Roncalli always looked at life with Franciscan eyes. Not long after becoming Patriarch of Venice, he said: “One of my dearest comforts at the beginning of pastoral ministry in my beloved Venice. . . has been encountering the devotion, so lively and familiar, to the holy Poverello, engraved in marble, and more vibrant in hearts, down there in that enchantment of nature and art, near the monuments of the magnificent opulence and the ancient glory of the Queen of the Seas. And it is no small delight of my spirit as a humble Franciscan tertiary,” ab adolescentia mea” [from my youth], to seek some gleam of the Fioretti under that sky and on that lagoon covered with glory” (3)
As Patriarch of Venice, he said in a talk to the Capuchins: “I spent ten years in the Balkans: the Capuchins were there . . . In the East, however, there were also the Friars Minor, there were the Conventuals; but it is always St. Francis, whether dressed in black, dressed in white or dressed in brown . . . everywhere we turn, we find this dear Saint, who is the reflection and image of Our Lord Jesus Christ . . . we Franciscan tertiaries try to draw near to his spirit and want to remain there.” (4)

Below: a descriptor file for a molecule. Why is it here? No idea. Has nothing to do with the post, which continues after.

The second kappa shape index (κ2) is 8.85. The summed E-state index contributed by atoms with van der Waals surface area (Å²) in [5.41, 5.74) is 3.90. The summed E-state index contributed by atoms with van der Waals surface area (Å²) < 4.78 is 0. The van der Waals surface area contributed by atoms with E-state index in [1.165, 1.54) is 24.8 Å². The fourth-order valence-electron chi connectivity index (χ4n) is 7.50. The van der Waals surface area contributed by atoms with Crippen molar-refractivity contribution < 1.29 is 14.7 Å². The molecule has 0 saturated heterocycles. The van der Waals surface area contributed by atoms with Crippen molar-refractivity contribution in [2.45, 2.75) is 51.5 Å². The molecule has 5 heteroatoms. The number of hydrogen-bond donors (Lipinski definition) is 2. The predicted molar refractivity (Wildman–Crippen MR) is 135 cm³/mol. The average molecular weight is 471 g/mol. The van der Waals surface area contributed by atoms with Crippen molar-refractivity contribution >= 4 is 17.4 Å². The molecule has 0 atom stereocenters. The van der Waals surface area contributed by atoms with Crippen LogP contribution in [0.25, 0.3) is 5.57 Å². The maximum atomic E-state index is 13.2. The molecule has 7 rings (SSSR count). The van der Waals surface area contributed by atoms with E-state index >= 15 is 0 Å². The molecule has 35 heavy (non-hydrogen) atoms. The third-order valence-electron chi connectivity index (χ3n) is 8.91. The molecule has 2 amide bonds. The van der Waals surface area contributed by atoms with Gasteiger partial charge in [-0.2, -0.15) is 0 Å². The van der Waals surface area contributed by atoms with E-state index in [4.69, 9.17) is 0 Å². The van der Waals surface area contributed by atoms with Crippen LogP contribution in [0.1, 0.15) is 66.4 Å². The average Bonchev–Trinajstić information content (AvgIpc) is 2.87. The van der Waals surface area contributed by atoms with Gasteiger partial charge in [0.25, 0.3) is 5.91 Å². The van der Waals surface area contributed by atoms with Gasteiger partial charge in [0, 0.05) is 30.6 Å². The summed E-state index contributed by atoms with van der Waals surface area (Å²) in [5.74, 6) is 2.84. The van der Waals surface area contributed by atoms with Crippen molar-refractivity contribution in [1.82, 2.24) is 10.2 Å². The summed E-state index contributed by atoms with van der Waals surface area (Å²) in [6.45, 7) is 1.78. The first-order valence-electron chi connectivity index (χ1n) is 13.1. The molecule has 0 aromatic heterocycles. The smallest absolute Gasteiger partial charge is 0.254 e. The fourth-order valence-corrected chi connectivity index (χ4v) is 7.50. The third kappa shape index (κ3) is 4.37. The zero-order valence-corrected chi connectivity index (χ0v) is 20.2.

In his Journal of a Soul, Roncalli often reflected on the spiritual experience of St. Francis. As Apostolic Delegate to Greece and Turkey, on retreat in 1940, he wrote: “I want to be ever vigilant about interior sacrifice, borne with humility, with a spirit of penitence, with a contrite heart – Cor contritum quas cinis [A heart crushed like ashes – the Dies Irae], as was said by all the most important figures of the Old Testament, as we read in the most popular saints of the New Testament. It is enough to recall St. Francis of Assisi, whose prayer was always the same “O Jesus, have mercy on me, a sinner.” (5)
For all the glory of Venice as a city, it was not a particularly rich diocese; when Patriarch Roncalli arrived there, he was surprised to see how inadequate the allotment for food was in the Patriarch’s household budget; small, that is, in view of the fact that the Patriarch was expected both to entertain a great deal and be generous to the poor. Roncalli wrote: “For the table allowance, I am not impeded from bettering conditions, both for myself and to be of service to my successors. But I prefer to bless the Lord for this povery, which is often humiliating and a little embarrassing. It gives me a greater resemblance to Jesus, the poor man, and to St. Francis, quite sure as I am that I will not starve to death. O blessed poverty that assures me of a greater blessing for the rest and for what is most important in my pastoral ministry!” (6)